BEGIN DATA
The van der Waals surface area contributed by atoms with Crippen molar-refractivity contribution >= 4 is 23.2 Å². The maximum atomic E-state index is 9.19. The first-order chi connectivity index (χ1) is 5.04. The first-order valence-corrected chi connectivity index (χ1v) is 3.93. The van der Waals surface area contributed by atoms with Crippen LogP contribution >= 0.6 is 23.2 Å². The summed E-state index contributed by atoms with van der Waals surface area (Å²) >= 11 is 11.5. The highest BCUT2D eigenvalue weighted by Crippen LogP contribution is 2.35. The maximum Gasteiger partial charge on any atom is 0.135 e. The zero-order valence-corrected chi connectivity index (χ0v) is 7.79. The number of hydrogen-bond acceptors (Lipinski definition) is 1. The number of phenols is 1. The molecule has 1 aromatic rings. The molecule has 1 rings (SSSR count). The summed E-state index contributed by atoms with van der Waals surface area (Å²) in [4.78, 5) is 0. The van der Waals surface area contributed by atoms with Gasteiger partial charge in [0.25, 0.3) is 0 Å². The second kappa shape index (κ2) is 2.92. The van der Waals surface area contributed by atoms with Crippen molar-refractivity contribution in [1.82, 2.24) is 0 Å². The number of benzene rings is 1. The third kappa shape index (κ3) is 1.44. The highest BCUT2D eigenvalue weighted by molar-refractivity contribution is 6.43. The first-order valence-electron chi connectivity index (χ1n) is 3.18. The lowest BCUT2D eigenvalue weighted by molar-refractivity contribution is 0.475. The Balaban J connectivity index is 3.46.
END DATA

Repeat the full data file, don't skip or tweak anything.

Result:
The van der Waals surface area contributed by atoms with Crippen molar-refractivity contribution >= 4 is 23.2 Å². The maximum atomic E-state index is 9.19. The first-order chi connectivity index (χ1) is 5.04. The first-order valence-corrected chi connectivity index (χ1v) is 3.93. The van der Waals surface area contributed by atoms with Crippen LogP contribution >= 0.6 is 23.2 Å². The summed E-state index contributed by atoms with van der Waals surface area (Å²) >= 11 is 11.5. The highest BCUT2D eigenvalue weighted by Crippen LogP contribution is 2.35. The maximum Gasteiger partial charge on any atom is 0.135 e. The zero-order valence-corrected chi connectivity index (χ0v) is 7.79. The number of hydrogen-bond acceptors (Lipinski definition) is 1. The number of phenols is 1. The molecule has 1 aromatic rings. The molecule has 1 rings (SSSR count). The summed E-state index contributed by atoms with van der Waals surface area (Å²) in [4.78, 5) is 0. The van der Waals surface area contributed by atoms with Gasteiger partial charge in [0.25, 0.3) is 0 Å². The second kappa shape index (κ2) is 2.92. The van der Waals surface area contributed by atoms with Crippen molar-refractivity contribution in [1.82, 2.24) is 0 Å². The number of benzene rings is 1. The third kappa shape index (κ3) is 1.44. The highest BCUT2D eigenvalue weighted by molar-refractivity contribution is 6.43. The first-order valence-electron chi connectivity index (χ1n) is 3.18. The lowest BCUT2D eigenvalue weighted by molar-refractivity contribution is 0.475. The Balaban J connectivity index is 3.46.